Updated: May 17, 2020
Stay in line
The order to stay has been with us since we were children. Usually it is intended to protect us. Often it is associated with danger, and something we should stay away from. However, sometimes it is used to control us, and move us toward harm.
Stay is a hard word to hear because it grates against what we are. At a core level, humans are barrier breakers. We are all born with a genetic code to fight against, rise above, and break through obstacles. This is one reason we keep surviving as a species: We must not stay.
Staying has many negative connotations. If food stays warm too long, it spoils. It is a bad idea to stay still in our careers because we should advance. If we stay the same, we will fail to improve and grow. If we stay at work too long, our health suffers, just as it does if we stay awake too much at night. There can be problems with staying.
What if Columbus had stayed in Europe? What if Lincoln had stayed away from a conflict over slavery? What if America had stayed home from World War II? Some of our best history is marked by times we COULD NOT stay away.
Of all the stays, the one that bothers me most is stay down. These words grate against my nerves like fingernails on a chalkboard. Deep inside me, the code reacts, and a lethal alarm sounds. I have no option. I must NOT stay down. These words have this impact because humans are not supposed to stay down. If we find it easy to obey these words, it means something has gone very wrong with our brains.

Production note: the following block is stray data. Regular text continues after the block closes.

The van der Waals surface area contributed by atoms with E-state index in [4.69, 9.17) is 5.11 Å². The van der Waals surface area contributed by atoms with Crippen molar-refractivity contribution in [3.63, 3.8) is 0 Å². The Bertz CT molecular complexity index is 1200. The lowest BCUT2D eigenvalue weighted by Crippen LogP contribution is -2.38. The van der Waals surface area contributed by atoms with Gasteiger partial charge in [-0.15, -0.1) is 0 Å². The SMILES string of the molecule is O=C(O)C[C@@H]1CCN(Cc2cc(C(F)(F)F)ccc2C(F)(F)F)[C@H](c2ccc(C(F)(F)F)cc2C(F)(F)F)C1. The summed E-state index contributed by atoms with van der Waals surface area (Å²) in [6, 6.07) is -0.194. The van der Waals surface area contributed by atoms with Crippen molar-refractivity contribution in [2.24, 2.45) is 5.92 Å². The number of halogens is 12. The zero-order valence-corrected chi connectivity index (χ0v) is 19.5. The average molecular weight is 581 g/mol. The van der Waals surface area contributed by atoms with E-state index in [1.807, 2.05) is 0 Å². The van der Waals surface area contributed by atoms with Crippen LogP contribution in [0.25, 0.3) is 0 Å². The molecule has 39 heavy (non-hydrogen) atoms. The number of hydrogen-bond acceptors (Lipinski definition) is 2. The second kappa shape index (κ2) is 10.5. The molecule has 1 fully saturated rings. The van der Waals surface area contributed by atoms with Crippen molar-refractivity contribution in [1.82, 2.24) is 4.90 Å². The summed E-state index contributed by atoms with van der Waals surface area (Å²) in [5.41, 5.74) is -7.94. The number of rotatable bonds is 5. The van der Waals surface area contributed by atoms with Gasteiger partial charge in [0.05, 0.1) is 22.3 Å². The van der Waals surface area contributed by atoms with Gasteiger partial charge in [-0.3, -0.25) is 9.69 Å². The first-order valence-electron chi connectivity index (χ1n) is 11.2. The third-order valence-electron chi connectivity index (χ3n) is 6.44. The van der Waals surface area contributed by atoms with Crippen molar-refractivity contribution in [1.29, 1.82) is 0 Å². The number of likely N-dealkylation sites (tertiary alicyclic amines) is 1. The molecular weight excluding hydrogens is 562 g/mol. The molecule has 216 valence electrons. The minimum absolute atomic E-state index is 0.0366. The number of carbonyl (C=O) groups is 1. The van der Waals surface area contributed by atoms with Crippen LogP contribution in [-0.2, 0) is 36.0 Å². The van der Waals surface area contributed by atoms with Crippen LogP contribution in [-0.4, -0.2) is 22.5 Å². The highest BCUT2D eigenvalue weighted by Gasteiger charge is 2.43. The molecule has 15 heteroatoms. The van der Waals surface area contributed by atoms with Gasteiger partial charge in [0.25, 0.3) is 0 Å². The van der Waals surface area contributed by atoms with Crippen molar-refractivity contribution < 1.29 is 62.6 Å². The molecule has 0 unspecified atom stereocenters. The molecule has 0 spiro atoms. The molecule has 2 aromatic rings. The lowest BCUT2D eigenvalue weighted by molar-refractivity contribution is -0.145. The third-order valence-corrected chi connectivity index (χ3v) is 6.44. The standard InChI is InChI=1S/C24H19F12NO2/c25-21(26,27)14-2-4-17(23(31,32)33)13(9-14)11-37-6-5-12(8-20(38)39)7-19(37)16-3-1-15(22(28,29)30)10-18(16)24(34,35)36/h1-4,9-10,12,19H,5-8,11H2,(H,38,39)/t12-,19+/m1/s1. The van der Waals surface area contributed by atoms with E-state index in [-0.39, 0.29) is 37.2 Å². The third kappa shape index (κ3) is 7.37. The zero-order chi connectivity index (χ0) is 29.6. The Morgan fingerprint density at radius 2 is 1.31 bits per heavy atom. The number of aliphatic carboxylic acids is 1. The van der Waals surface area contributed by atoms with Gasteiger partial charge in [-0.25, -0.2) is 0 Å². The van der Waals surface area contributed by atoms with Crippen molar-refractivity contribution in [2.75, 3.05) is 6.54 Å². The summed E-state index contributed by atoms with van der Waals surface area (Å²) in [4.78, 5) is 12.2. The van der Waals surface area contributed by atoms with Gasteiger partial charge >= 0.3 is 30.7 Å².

Nevertheless, I seem to be running into people who seem more inclined to stay down. They are better at following orders, even if the orders are bad. Maybe it’s just easier that way, but it seems that many of us are forgetting what we are. We are behaving more like lambs than lions.
Staying down is not something that works well in life or in war. The movie, The Pianist, is based on a true story during World War II. The movie accurately portrays masses of Jewish people corralled and marched to the Warsaw ghetto. They were told to stay inside the ghetto while the Nazi’s built walls around them. The ghetto became their prison. Partitioning cities to contain prison districts was a common practice in the war.
It is striking to consider the two polar reactions people have in these horrible circumstances. Some are followers. Hoping for the best, they do what they are told. Others react ferociously; to escape, undermine, and break through the evil surrounding them.
I wonder how I would react in their circumstances. Would I have the strength to stand, or succumb to stay? While it is certainly not a pleasant question, it is an important one. In the prison camps, some people had insight that their confinement would end badly. They realized that hope could not be found in following orders. These people did not stay down. They began hoping, looking for, and planning strategies to escape or strike back.
Some had insight and moved against threat. Those who moved against threat were not fearless heroes; they acted in spite of fear. Would I be able to do the same? In the darkest of circumstances, how would I react? How strong is my will?